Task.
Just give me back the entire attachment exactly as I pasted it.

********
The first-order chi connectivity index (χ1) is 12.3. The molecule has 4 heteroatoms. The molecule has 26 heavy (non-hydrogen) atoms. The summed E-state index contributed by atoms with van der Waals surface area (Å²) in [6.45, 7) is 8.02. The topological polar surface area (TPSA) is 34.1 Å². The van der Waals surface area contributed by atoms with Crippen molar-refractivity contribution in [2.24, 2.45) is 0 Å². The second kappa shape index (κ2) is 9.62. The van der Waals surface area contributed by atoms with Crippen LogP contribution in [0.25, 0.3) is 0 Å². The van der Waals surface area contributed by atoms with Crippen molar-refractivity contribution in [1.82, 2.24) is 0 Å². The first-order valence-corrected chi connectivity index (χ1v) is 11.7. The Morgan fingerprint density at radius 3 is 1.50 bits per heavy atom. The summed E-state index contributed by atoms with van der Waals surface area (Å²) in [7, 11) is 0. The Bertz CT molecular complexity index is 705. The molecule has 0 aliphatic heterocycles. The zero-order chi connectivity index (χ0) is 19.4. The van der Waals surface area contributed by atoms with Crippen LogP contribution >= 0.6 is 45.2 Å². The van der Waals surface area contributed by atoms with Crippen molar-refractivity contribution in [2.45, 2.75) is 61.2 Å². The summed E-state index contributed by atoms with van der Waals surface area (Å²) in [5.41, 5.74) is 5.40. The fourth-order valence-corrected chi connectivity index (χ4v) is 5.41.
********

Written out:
The first-order chi connectivity index (χ1) is 12.3. The molecule has 4 heteroatoms. The molecule has 26 heavy (non-hydrogen) atoms. The summed E-state index contributed by atoms with van der Waals surface area (Å²) in [6.45, 7) is 8.02. The topological polar surface area (TPSA) is 34.1 Å². The van der Waals surface area contributed by atoms with Crippen molar-refractivity contribution in [2.24, 2.45) is 0 Å². The second kappa shape index (κ2) is 9.62. The van der Waals surface area contributed by atoms with Crippen LogP contribution in [0.25, 0.3) is 0 Å². The van der Waals surface area contributed by atoms with Crippen molar-refractivity contribution in [1.82, 2.24) is 0 Å². The first-order valence-corrected chi connectivity index (χ1v) is 11.7. The Morgan fingerprint density at radius 3 is 1.50 bits per heavy atom. The summed E-state index contributed by atoms with van der Waals surface area (Å²) in [7, 11) is 0. The Bertz CT molecular complexity index is 705. The molecule has 0 aliphatic heterocycles. The zero-order chi connectivity index (χ0) is 19.4. The van der Waals surface area contributed by atoms with Crippen LogP contribution >= 0.6 is 45.2 Å². The van der Waals surface area contributed by atoms with Crippen molar-refractivity contribution in [2.45, 2.75) is 61.2 Å². The summed E-state index contributed by atoms with van der Waals surface area (Å²) in [5.41, 5.74) is 5.40. The fourth-order valence-corrected chi connectivity index (χ4v) is 5.41.